Sponsored by Oregon Business

Q&A with economic pundit Bill Conerly

| Print |  Email
Tuesday, April 01, 2008

BillConerly.jpg Who ya gonna call?

HEADY TIMES  if you’re an economic pundit. The economy is getting sour, so TV stations want your sound bite and reporters want your quotes. It might be a bad time to be a mortgage broker, or a banker, or a construction worker, but it’s high times on the media gravy train for econ warriors like Bill Conerly. Conerly is one of the region’s best-known economists and author of Businomics: From Headlines to Your Bottomline, How to Profit in Any Economic Cycle. As such, he’s had calls from wisdom-hungry media ranging from USA Today to the News Hour with Jim Lehrer. In a gloomy market, Conerly is a go-to guy. We caught up with him recently to extract a little wisdom.

Let’s get this out of the way at the top. Recession. Yes or no? Maybe. It’s either a recession or a recession-ette. For many businesses, a near-recession is pretty darn harsh anyway.

Is the economic gloom keeping you busy? I’ve done a lot more media interviews lately. When everything is going along fine, the economy is not in the news. Starting late last year reporters I hadn’t talked to in years began calling. There was a time when it was exciting to be interviewed on TV, but I’m 20 years past that. But I’m not 20 years past loving economics. I fell in love with it when I was 16. My wife asks me why I keep working. If I were retired, I would still be getting up in the morning checking the economic news. I might as well get paid for it.

How stupid are journalists about economics? There are some very sharp people in the journalism profession and there are some very stupid ones.

How stupid is everyone else? On a scale of 1-10, the country is a 3 in overall economic intelligence. People who are not well informed are more fearful. The presidential election doesn’t help. There is rarely anything sensible coming out of the mouths of candidates. Virtually every candidate is talking about jump-starting the economy. The consensus among all of us economists is that the president doesn’t run the economy.

Do you answer the same questions over and over? Yeah, over and over. Some of the smart reporters know the answers but need me on the record saying it. Some of the reporters are just so totally clueless. Some reporters are covering an economic story because that’s what they have to do to get to their ultimate goal: the ax murder beat.

Any special beauty routine for your TV appearances? No. For a while I was thinking I should keep a jacket and a tie around. But I am what I am.

Dating a supermodel yet? No, but people will ask me about Giselle, the Brazilian model who asked to be paid in euros not dollars. And for the record, I don’t comment on economic groupies.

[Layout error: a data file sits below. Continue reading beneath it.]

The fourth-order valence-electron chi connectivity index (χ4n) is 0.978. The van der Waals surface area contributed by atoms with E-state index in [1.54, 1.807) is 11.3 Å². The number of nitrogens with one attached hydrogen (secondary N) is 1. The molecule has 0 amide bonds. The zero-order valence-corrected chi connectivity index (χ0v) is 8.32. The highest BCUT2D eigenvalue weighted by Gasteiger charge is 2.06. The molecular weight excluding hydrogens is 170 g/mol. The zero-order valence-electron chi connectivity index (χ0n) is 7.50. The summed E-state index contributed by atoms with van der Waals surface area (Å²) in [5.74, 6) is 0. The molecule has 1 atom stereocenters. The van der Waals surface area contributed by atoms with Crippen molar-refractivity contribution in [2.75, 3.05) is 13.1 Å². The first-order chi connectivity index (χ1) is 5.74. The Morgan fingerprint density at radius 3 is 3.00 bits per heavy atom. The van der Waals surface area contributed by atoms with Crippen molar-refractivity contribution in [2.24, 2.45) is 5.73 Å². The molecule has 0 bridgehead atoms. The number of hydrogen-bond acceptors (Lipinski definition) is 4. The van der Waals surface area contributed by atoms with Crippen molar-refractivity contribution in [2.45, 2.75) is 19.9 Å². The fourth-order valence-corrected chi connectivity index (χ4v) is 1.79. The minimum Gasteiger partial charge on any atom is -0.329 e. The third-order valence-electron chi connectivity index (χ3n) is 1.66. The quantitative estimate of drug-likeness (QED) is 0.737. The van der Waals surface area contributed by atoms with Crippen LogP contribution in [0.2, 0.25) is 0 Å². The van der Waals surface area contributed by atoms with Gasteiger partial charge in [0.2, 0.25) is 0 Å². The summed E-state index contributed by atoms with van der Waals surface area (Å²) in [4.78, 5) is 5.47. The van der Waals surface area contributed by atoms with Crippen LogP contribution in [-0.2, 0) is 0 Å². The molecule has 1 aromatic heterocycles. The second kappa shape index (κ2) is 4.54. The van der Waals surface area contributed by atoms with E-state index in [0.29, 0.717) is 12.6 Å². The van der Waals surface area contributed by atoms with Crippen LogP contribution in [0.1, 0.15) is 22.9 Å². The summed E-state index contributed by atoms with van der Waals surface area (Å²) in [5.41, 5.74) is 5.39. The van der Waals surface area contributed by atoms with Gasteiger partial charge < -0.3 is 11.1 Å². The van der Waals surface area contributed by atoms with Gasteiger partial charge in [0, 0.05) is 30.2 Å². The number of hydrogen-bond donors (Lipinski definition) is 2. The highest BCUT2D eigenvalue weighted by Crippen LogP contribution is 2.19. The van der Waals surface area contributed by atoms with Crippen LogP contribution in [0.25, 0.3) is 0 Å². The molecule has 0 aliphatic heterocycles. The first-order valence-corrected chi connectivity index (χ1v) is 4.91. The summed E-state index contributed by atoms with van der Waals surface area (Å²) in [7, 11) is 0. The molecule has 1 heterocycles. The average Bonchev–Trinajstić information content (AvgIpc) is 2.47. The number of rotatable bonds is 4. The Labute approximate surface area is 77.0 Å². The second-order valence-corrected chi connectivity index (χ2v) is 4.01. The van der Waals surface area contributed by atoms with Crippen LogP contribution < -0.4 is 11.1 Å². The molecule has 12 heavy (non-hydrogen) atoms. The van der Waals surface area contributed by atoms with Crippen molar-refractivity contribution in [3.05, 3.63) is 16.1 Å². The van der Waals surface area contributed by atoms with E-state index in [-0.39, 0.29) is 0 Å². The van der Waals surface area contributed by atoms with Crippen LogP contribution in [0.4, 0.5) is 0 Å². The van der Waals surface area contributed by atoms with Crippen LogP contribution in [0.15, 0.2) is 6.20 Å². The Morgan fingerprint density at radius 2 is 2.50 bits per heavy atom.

Have an opinion? E-mail This e-mail address is being protected from spambots. You need JavaScript enabled to view it


More Articles

Child care challenge

Wednesday, August 26, 2015
0927OHSUhealthystarts-thumbBY KIM MOORE AND LINDA BAKER

Child care in Oregon is expensive and hard to find. We delved into the numbers and talked to a few executives and managers about day care costs, accessibility and work-life balance.


Counterpoint: CLT not as green as people think

Contributed Blogs
Wednesday, September 16, 2015
photo-flickr-glasseyes viewthymbBY GREGG LEWIS | OP-ED

The issue of green-washing remains a significant challenge to those of us who would like to see the building sector in this country do more than make unverifiable claims of sustainability. Transparency about the impacts of a given material is the only way to allow designers to make intelligent choices when selecting building products.


Light Reading

September 2015
Thursday, August 20, 2015

Ask any college student: Textbook prices have skyrocketed out of control. Online education startup Lumen Learning aims to bring them down to earth.


Downtime with Jill Nelson

September 2015
Wednesday, August 19, 2015

Live, Work, Play wit the CEO of Ruby Receptionists.


Business School

September 2015
Wednesday, August 19, 2015

Training, from the mundane to the sublime, bolsters companies and workers in an uncertain world.


Let it Rain

October 2015
Monday, September 28, 2015

This year has been so dry we were caught napping when it finally started to sprinkle. Hopefully you didn’t get caught in a downpour while eagerly awaiting — don’t deny it — our curation of Oregon-grown wet weather wear.


Getting What You Pay For

September 2015
Wednesday, August 19, 2015

A conversation with Chris Maples, president of the Oregon Institute of Technology.

Oregon Business magazinetitle-sponsored-links-02